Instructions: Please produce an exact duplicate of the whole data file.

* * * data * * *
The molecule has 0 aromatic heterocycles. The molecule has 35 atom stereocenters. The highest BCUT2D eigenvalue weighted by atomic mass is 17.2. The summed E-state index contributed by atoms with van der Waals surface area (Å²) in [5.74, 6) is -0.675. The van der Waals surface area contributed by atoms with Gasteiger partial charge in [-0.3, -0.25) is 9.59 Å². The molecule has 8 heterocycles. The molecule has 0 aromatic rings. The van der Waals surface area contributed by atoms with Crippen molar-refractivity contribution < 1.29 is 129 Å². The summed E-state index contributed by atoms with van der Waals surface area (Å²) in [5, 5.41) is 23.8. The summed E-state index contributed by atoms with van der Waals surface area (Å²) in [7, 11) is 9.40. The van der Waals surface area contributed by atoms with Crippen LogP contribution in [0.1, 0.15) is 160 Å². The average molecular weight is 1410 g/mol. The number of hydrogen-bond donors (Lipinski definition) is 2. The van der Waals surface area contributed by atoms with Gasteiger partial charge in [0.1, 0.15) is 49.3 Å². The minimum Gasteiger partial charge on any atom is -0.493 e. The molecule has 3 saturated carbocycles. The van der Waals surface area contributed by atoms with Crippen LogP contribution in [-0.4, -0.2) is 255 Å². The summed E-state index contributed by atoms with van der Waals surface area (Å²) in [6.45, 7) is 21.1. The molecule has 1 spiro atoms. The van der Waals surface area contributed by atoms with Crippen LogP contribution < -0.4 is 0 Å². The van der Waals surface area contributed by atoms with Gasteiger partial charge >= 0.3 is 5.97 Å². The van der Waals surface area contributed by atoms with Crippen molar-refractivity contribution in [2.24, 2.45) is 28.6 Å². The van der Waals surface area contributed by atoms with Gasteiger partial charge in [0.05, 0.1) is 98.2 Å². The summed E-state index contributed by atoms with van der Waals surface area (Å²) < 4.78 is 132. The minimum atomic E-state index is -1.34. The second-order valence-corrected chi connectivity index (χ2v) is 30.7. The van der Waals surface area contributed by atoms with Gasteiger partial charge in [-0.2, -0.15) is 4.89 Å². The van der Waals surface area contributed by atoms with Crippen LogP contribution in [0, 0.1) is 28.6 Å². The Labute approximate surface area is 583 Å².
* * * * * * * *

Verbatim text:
The molecule has 0 aromatic heterocycles. The molecule has 35 atom stereocenters. The highest BCUT2D eigenvalue weighted by atomic mass is 17.2. The summed E-state index contributed by atoms with van der Waals surface area (Å²) in [5.74, 6) is -0.675. The van der Waals surface area contributed by atoms with Gasteiger partial charge in [-0.3, -0.25) is 9.59 Å². The molecule has 8 heterocycles. The molecule has 0 aromatic rings. The van der Waals surface area contributed by atoms with Crippen molar-refractivity contribution < 1.29 is 129 Å². The summed E-state index contributed by atoms with van der Waals surface area (Å²) in [5, 5.41) is 23.8. The summed E-state index contributed by atoms with van der Waals surface area (Å²) in [7, 11) is 9.40. The van der Waals surface area contributed by atoms with Crippen LogP contribution in [0.1, 0.15) is 160 Å². The average molecular weight is 1410 g/mol. The number of hydrogen-bond donors (Lipinski definition) is 2. The van der Waals surface area contributed by atoms with Gasteiger partial charge in [0.1, 0.15) is 49.3 Å². The minimum Gasteiger partial charge on any atom is -0.493 e. The molecule has 3 saturated carbocycles. The van der Waals surface area contributed by atoms with Crippen LogP contribution in [-0.4, -0.2) is 255 Å². The summed E-state index contributed by atoms with van der Waals surface area (Å²) in [6.45, 7) is 21.1. The molecule has 1 spiro atoms. The van der Waals surface area contributed by atoms with Crippen LogP contribution < -0.4 is 0 Å². The van der Waals surface area contributed by atoms with Gasteiger partial charge >= 0.3 is 5.97 Å². The van der Waals surface area contributed by atoms with Crippen molar-refractivity contribution in [2.24, 2.45) is 28.6 Å². The van der Waals surface area contributed by atoms with Gasteiger partial charge in [0.05, 0.1) is 98.2 Å². The summed E-state index contributed by atoms with van der Waals surface area (Å²) < 4.78 is 132. The minimum atomic E-state index is -1.34. The second-order valence-corrected chi connectivity index (χ2v) is 30.7. The van der Waals surface area contributed by atoms with Gasteiger partial charge in [-0.2, -0.15) is 4.89 Å². The van der Waals surface area contributed by atoms with Crippen LogP contribution in [0, 0.1) is 28.6 Å². The Labute approximate surface area is 583 Å².